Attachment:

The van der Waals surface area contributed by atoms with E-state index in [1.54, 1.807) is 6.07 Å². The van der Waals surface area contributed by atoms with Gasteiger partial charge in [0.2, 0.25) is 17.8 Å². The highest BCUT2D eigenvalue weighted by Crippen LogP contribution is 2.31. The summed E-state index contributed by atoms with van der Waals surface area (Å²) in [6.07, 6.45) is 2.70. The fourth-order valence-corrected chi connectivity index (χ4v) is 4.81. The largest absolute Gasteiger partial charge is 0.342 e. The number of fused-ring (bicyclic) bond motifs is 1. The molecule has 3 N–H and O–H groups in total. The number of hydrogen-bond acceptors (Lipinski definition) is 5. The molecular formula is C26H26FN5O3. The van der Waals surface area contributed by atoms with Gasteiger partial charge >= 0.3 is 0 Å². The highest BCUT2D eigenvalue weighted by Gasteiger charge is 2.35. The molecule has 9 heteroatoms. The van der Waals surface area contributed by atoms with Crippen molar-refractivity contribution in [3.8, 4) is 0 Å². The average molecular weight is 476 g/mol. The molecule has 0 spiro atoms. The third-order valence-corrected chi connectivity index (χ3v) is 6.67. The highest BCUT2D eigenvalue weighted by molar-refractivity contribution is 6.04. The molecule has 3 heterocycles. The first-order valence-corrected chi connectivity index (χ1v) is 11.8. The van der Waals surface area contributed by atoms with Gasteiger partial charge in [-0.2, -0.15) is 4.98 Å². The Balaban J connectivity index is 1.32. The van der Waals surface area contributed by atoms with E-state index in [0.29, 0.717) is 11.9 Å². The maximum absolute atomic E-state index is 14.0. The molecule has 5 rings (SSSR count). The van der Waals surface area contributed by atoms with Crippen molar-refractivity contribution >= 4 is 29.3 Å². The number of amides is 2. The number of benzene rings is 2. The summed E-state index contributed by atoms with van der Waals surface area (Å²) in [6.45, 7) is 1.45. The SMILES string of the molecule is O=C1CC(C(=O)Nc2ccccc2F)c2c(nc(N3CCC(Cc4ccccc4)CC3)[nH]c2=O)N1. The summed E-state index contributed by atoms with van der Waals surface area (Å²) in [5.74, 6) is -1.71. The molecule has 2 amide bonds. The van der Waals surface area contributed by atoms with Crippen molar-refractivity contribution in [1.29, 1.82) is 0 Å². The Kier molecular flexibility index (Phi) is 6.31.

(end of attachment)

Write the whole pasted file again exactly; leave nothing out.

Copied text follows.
The van der Waals surface area contributed by atoms with E-state index in [1.54, 1.807) is 6.07 Å². The van der Waals surface area contributed by atoms with Gasteiger partial charge in [0.2, 0.25) is 17.8 Å². The highest BCUT2D eigenvalue weighted by Crippen LogP contribution is 2.31. The summed E-state index contributed by atoms with van der Waals surface area (Å²) in [6.07, 6.45) is 2.70. The fourth-order valence-corrected chi connectivity index (χ4v) is 4.81. The largest absolute Gasteiger partial charge is 0.342 e. The number of fused-ring (bicyclic) bond motifs is 1. The molecule has 3 N–H and O–H groups in total. The number of hydrogen-bond acceptors (Lipinski definition) is 5. The molecular formula is C26H26FN5O3. The van der Waals surface area contributed by atoms with Gasteiger partial charge >= 0.3 is 0 Å². The highest BCUT2D eigenvalue weighted by Gasteiger charge is 2.35. The molecule has 9 heteroatoms. The van der Waals surface area contributed by atoms with Crippen molar-refractivity contribution in [3.8, 4) is 0 Å². The average molecular weight is 476 g/mol. The molecule has 0 spiro atoms. The third-order valence-corrected chi connectivity index (χ3v) is 6.67. The highest BCUT2D eigenvalue weighted by molar-refractivity contribution is 6.04. The molecule has 3 heterocycles. The first-order valence-corrected chi connectivity index (χ1v) is 11.8. The van der Waals surface area contributed by atoms with Gasteiger partial charge in [-0.2, -0.15) is 4.98 Å². The Balaban J connectivity index is 1.32. The van der Waals surface area contributed by atoms with E-state index in [0.29, 0.717) is 11.9 Å². The maximum absolute atomic E-state index is 14.0. The molecule has 5 rings (SSSR count). The van der Waals surface area contributed by atoms with Crippen molar-refractivity contribution >= 4 is 29.3 Å². The number of amides is 2. The number of benzene rings is 2. The summed E-state index contributed by atoms with van der Waals surface area (Å²) in [6.45, 7) is 1.45. The SMILES string of the molecule is O=C1CC(C(=O)Nc2ccccc2F)c2c(nc(N3CCC(Cc4ccccc4)CC3)[nH]c2=O)N1. The summed E-state index contributed by atoms with van der Waals surface area (Å²) in [5.74, 6) is -1.71. The molecule has 2 amide bonds. The van der Waals surface area contributed by atoms with Crippen molar-refractivity contribution in [1.29, 1.82) is 0 Å². The Kier molecular flexibility index (Phi) is 6.31.